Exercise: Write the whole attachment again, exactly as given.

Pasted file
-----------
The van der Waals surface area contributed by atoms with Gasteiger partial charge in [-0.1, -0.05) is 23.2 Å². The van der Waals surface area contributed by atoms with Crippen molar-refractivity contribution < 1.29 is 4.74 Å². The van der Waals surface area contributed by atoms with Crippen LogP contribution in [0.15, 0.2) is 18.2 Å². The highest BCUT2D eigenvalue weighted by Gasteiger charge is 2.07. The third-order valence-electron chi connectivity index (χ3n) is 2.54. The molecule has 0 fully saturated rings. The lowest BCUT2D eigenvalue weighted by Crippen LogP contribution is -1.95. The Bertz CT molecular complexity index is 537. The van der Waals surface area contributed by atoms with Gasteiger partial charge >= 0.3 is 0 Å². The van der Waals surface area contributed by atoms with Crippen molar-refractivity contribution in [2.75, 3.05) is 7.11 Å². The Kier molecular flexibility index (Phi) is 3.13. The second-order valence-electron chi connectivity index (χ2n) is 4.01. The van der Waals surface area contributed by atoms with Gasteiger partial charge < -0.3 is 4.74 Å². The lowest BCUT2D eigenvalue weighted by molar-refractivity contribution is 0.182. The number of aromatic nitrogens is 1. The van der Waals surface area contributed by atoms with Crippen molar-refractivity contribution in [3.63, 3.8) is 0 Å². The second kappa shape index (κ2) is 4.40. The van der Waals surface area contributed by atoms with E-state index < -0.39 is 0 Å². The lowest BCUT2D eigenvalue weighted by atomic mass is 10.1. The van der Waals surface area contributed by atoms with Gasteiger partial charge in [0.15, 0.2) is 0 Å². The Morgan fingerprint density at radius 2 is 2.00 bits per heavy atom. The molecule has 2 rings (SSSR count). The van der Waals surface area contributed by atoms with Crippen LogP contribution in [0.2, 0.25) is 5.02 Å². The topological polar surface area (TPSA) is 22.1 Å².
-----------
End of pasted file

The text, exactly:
The van der Waals surface area contributed by atoms with Gasteiger partial charge in [-0.1, -0.05) is 23.2 Å². The van der Waals surface area contributed by atoms with Crippen molar-refractivity contribution < 1.29 is 4.74 Å². The van der Waals surface area contributed by atoms with Crippen LogP contribution in [0.15, 0.2) is 18.2 Å². The highest BCUT2D eigenvalue weighted by Gasteiger charge is 2.07. The third-order valence-electron chi connectivity index (χ3n) is 2.54. The molecule has 0 fully saturated rings. The lowest BCUT2D eigenvalue weighted by Crippen LogP contribution is -1.95. The Bertz CT molecular complexity index is 537. The van der Waals surface area contributed by atoms with Gasteiger partial charge >= 0.3 is 0 Å². The van der Waals surface area contributed by atoms with Crippen molar-refractivity contribution in [2.75, 3.05) is 7.11 Å². The Kier molecular flexibility index (Phi) is 3.13. The second-order valence-electron chi connectivity index (χ2n) is 4.01. The van der Waals surface area contributed by atoms with Gasteiger partial charge < -0.3 is 4.74 Å². The lowest BCUT2D eigenvalue weighted by molar-refractivity contribution is 0.182. The number of aromatic nitrogens is 1. The van der Waals surface area contributed by atoms with Crippen molar-refractivity contribution in [3.63, 3.8) is 0 Å². The second kappa shape index (κ2) is 4.40. The van der Waals surface area contributed by atoms with E-state index < -0.39 is 0 Å². The lowest BCUT2D eigenvalue weighted by atomic mass is 10.1. The van der Waals surface area contributed by atoms with Gasteiger partial charge in [0.15, 0.2) is 0 Å². The Morgan fingerprint density at radius 2 is 2.00 bits per heavy atom. The molecule has 2 rings (SSSR count). The van der Waals surface area contributed by atoms with Crippen LogP contribution in [0.2, 0.25) is 5.02 Å². The topological polar surface area (TPSA) is 22.1 Å².